4. Create the Google Form: I copy and paste everything in a Google form. I make sure all the questions are multiple choice and also go on  to the section based on the answer. Here is a very useful video on how to use the google form. Make sure that all the endings you have a submit button that way you can keep track of your numbers for statistics. https://www.youtube.com/watch?v=xLzbPGF4TzY
  5. Having Someone Test it: You will need your staff to help test the escape room. You have to make sure all the answers to the questions are connected to the right answers. This makes the game playable. I also check to see if after they have used it it submit and logs their choices properly.
  6. Release: We have release dates. We put them on all of our social media pages and I shared them to facebook groups and also the schools. 

Cindy Shutts, MLIS

Cindy is passionate about teen services. She loves dogs, pro-wrestling, Fairy tales, mythology, and of course reading. Her favorite books are The Hate U Give, Catching Fire, The Royals, and everything by Cindy Pon. She loves spending times with her dog Harry Winston and her niece and nephew. Cindy Shutts is the Teen Services Librarian at the White Oak Library District in IL and she’ll be joining us to talk about teen programming. You can follow her on Twitter at @cindysku.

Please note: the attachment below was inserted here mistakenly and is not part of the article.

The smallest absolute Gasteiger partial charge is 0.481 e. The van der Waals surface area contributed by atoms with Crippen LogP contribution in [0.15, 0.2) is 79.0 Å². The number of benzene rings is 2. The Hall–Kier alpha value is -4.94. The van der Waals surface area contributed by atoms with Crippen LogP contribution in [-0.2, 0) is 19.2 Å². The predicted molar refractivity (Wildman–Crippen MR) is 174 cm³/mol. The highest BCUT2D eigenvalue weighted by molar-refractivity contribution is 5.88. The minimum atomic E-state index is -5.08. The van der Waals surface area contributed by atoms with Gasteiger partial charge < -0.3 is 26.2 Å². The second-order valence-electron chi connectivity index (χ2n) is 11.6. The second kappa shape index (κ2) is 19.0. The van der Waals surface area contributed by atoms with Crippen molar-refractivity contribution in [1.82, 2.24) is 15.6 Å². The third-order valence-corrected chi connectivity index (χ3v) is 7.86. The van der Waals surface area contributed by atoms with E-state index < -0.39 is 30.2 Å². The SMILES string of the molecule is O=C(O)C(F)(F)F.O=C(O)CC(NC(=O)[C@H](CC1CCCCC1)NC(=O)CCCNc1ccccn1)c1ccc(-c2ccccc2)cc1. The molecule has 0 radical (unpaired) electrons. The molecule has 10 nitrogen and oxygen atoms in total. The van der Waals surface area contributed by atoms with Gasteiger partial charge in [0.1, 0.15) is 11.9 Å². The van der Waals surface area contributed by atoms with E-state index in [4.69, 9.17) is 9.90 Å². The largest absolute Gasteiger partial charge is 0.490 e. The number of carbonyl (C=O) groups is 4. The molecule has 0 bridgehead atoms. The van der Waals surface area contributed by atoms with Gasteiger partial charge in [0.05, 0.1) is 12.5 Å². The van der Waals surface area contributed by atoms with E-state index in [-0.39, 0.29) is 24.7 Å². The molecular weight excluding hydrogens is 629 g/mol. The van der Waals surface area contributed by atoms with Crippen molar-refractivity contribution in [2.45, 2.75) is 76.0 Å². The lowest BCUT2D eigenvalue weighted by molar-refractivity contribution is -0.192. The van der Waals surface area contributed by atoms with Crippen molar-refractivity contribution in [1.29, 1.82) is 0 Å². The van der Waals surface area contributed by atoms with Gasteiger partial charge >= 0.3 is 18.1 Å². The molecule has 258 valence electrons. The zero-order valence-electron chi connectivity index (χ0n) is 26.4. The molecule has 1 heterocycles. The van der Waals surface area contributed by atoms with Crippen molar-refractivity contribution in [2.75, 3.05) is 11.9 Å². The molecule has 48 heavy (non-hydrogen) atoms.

Cindy Crushes Programming: Animal Crossing and the Virtual Library, by Cindy Shutts

Animal Crossing New Horizon is already one of the most popular games ever released. It is super popular with teens and adults. I bought a Switch during Quarantine to play and I have spent over 400 hours playing since. It is a game where you move on to an island and have to build it up along with your house. You will befriend different animal characters who have personality types such as snooty, sisterly, jock and many others. This game  is played much like the Sims but no one dies.  I knew I wanted to do programming around it.

Playing the Game:

One type of programming is playing the game with teens. I got advice from Krista Hutley from the  Wilmette Public Library who told me that using Zoom is the best way to post dodo code. This will prevent people who are not signed up from attending. We had sign-up online and we emailed everyone the zoom link. We wanted to keep our program just teen also to keep everyone safe. I collected recipes in the game and extra items and placed them on my island. I built a mini library on my island so I could pretend to do Storytime and also give RA.